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Tuesday, September 20, 2011

My Friend the Slave: Forced Labor in America

This week, I have a new release at Changeling Press. Generally, I'd take this week to promote the book on my blog, but in conjunction with Jessica Freely, the author of "Broken," we're going to talk about a couple real-life subject that are very ugly and painful. As authors, its not unusual for topics such as slavery and the Yakuza to be used at plot devices. In real life, these things are not sexy or romantic, and they are too, too real.

Please come back on the 23rd for Jessica's article on human trafficking and the Polaris Project.

The story that follows is true.

I once had a friend named…well…I can’t tell you his name. There’s a reason for that, as you’ll see once you read his story. For his privacy and his safety, I’ll call him Ken Tanaka.

Ken came into my life in the late 1990s. He’d moved to the US from Japan to make a career as a dog breeder and handler. For simplicity, I’m going to leave a lot of detail from the story, just suffice it to say that he and his wife and newborn moved to a small town about an hour away from me. By Northern California standards, we were practically neighbors. Ken and I used to travel to dog shows together and he mentored me and often handled my dog for me. In return, I helped him and his wife adapt to life in a rural area; they’d been living in Japanese communities in the Bay Area.

9/11 was a momentous day for obvious reasons. For me, I also look back on that as being the day that I failed my friend in the most tragic way possible. As my family watched the horror unfolding on television, Ken called me in a panic. His marriage had fallen apart the previous year but he’d been coping. That day, he needed my help for some reason; I don’t really remember what it was. I was hugely distressed and told him to watch the TV and call me back the next day. He didn't call back for a few weeks. He had taken a job in Sacramento and wanted to know if I could come down and take care of his kennel when he was working.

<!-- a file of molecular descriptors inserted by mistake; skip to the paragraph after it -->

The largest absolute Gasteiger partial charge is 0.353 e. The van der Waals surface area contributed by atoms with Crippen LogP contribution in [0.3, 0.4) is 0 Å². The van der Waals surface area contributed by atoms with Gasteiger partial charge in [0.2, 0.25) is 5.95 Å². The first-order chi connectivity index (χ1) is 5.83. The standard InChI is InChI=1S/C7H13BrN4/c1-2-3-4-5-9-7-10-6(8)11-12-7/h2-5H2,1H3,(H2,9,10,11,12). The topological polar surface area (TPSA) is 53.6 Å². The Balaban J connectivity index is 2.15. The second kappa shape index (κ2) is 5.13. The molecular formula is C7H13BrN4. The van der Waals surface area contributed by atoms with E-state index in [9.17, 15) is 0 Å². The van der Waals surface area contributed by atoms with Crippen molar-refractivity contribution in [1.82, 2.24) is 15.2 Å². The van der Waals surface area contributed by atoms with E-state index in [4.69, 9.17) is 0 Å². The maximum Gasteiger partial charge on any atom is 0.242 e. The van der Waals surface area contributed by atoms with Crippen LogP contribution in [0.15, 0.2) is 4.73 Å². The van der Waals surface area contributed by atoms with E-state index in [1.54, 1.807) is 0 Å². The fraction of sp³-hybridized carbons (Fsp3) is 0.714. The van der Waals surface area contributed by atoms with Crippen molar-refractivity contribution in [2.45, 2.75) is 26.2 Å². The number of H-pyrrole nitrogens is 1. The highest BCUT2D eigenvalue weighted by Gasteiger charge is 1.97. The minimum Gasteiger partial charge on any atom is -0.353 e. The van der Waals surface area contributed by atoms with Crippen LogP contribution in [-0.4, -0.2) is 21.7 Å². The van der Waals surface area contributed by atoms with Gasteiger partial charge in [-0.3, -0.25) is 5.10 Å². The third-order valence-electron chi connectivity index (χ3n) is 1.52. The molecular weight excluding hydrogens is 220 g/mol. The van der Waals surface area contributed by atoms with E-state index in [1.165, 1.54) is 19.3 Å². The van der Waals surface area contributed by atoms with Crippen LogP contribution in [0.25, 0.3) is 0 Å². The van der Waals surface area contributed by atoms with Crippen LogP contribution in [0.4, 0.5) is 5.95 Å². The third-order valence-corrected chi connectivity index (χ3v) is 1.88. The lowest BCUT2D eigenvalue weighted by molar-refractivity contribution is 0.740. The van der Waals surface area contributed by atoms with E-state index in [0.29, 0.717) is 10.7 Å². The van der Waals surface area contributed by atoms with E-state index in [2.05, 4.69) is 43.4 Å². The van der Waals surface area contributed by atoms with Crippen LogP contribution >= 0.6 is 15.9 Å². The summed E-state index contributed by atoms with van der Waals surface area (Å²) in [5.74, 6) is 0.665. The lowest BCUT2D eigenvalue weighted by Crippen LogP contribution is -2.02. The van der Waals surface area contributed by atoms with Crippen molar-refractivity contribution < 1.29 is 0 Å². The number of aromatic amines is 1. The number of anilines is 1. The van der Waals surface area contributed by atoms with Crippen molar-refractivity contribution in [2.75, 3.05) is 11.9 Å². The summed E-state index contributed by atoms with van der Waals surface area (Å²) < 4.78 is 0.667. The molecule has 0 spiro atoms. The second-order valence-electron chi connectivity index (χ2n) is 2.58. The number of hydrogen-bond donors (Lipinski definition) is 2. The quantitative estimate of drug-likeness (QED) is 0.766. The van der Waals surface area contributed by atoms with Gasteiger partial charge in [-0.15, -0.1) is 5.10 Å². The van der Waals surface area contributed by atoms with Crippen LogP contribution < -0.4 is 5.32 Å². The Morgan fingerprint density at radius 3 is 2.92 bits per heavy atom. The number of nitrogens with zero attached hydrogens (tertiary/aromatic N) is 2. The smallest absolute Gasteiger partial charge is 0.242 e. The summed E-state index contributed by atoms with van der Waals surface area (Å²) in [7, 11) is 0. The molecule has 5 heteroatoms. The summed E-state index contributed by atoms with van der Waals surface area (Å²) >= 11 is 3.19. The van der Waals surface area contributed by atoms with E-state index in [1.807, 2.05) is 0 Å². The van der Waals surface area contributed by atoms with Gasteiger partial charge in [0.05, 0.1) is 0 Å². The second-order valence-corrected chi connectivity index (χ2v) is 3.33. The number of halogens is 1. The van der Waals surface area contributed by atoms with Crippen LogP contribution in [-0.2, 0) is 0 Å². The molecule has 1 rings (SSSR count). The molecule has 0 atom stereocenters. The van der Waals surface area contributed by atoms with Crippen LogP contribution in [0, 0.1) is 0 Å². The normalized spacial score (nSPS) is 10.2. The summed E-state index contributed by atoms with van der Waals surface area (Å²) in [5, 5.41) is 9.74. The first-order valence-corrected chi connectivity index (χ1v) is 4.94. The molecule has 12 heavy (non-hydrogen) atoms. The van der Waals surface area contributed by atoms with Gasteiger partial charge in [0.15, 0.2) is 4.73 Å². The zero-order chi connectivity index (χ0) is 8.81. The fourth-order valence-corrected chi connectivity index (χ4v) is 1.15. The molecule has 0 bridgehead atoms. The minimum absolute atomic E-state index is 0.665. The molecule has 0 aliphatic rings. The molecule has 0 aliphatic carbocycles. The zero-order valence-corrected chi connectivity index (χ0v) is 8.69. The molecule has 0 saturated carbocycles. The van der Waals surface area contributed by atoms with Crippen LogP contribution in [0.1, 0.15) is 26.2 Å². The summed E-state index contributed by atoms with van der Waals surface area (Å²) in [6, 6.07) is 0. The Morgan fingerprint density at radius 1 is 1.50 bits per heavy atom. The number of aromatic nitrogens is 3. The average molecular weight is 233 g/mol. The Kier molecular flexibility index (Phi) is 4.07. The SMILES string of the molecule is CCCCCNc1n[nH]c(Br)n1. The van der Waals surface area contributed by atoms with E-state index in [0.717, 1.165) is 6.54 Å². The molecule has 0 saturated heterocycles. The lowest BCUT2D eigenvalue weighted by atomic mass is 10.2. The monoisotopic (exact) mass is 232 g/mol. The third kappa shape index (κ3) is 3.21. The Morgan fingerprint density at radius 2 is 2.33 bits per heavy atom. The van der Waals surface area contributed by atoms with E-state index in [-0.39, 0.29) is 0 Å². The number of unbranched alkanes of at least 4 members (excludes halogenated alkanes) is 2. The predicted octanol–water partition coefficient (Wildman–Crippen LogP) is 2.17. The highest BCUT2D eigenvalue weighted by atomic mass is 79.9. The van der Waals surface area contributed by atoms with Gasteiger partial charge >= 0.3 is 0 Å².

His construction business in Japan had folded and he needed a job to send money to his partner back home. The business was in debt and they didn’t have recourse to bankruptcy like we do in the US. Plus, his Japanese clients had abandoned their dogs with him and weren’t paying their handling and boarding bills. This situation seemed bad, but we had no idea what was really happening in his life.

Ken used to tell me about growing up in Osaka. He told me that he was lucky to have escaped the Yakuza; he’d been orphaned as a teen and was a prime recruit. He had absolute, utter fear and contempt for the Yakuza and mentioned them a few times over the years. I assumed that as he’d grown up, that threat had left his life. I now suspect that I was very, very wrong.

Just before Christmas, I visited Ken. He lived in a small mobile home and when I got there, he had no heat. His propane had been shut off. To my dismay, he had a bucket of charcoal burning in his living room, that’s all that kept him from freezing. It was a miracle he hadn’t died of carbon monoxide poisoning. His van was gone and he was riding a bicycle 15 miles to town for dog food. He was living on broccoli and rice. I took him shopping, he wrote checks on empty accounts.

I called a friend for advice, and she secretly paid his utilities and got his heat back on. Since it was the holidays, we brought food baskets to him for Christmas. For awhile, it looked like we’d averted the worst of the possible disasters. What didn’t make sense was that Ken was a master sushi chef and working in Sacramento from early morning till 11:00 every night…six days a week. He was exhausted from his work hours, yet he was broke. His van was gone...so how was he getting back and forth? It was a 100 mile drive.

I want to pause here. Ken was in the US legally. He had a green card and a Social Security card. I assumed he knew his rights under the law. He had no idea.